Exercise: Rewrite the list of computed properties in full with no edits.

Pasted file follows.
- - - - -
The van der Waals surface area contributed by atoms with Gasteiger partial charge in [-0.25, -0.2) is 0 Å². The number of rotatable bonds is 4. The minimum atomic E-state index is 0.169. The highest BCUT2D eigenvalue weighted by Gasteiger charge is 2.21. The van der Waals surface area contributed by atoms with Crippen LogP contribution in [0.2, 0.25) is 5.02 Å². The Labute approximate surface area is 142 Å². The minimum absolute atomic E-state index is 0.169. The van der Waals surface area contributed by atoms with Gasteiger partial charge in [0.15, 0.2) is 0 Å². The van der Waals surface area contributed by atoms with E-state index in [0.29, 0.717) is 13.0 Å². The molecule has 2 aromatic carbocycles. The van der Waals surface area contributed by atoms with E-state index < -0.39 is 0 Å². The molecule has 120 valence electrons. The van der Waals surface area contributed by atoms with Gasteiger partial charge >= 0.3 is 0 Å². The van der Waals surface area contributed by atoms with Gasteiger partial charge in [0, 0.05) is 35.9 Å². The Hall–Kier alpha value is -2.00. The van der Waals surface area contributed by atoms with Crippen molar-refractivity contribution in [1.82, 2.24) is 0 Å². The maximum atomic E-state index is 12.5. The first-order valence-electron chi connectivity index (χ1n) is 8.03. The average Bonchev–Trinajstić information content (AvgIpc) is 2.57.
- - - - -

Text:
The van der Waals surface area contributed by atoms with Gasteiger partial charge in [-0.25, -0.2) is 0 Å². The number of rotatable bonds is 4. The minimum atomic E-state index is 0.169. The highest BCUT2D eigenvalue weighted by Gasteiger charge is 2.21. The van der Waals surface area contributed by atoms with Crippen LogP contribution in [0.2, 0.25) is 5.02 Å². The Labute approximate surface area is 142 Å². The minimum absolute atomic E-state index is 0.169. The van der Waals surface area contributed by atoms with Gasteiger partial charge in [0.15, 0.2) is 0 Å². The van der Waals surface area contributed by atoms with E-state index in [0.29, 0.717) is 13.0 Å². The molecule has 2 aromatic carbocycles. The van der Waals surface area contributed by atoms with E-state index < -0.39 is 0 Å². The molecule has 120 valence electrons. The van der Waals surface area contributed by atoms with Gasteiger partial charge >= 0.3 is 0 Å². The van der Waals surface area contributed by atoms with Gasteiger partial charge in [0, 0.05) is 35.9 Å². The Hall–Kier alpha value is -2.00. The van der Waals surface area contributed by atoms with Crippen molar-refractivity contribution in [1.82, 2.24) is 0 Å². The maximum atomic E-state index is 12.5. The first-order valence-electron chi connectivity index (χ1n) is 8.03. The average Bonchev–Trinajstić information content (AvgIpc) is 2.57.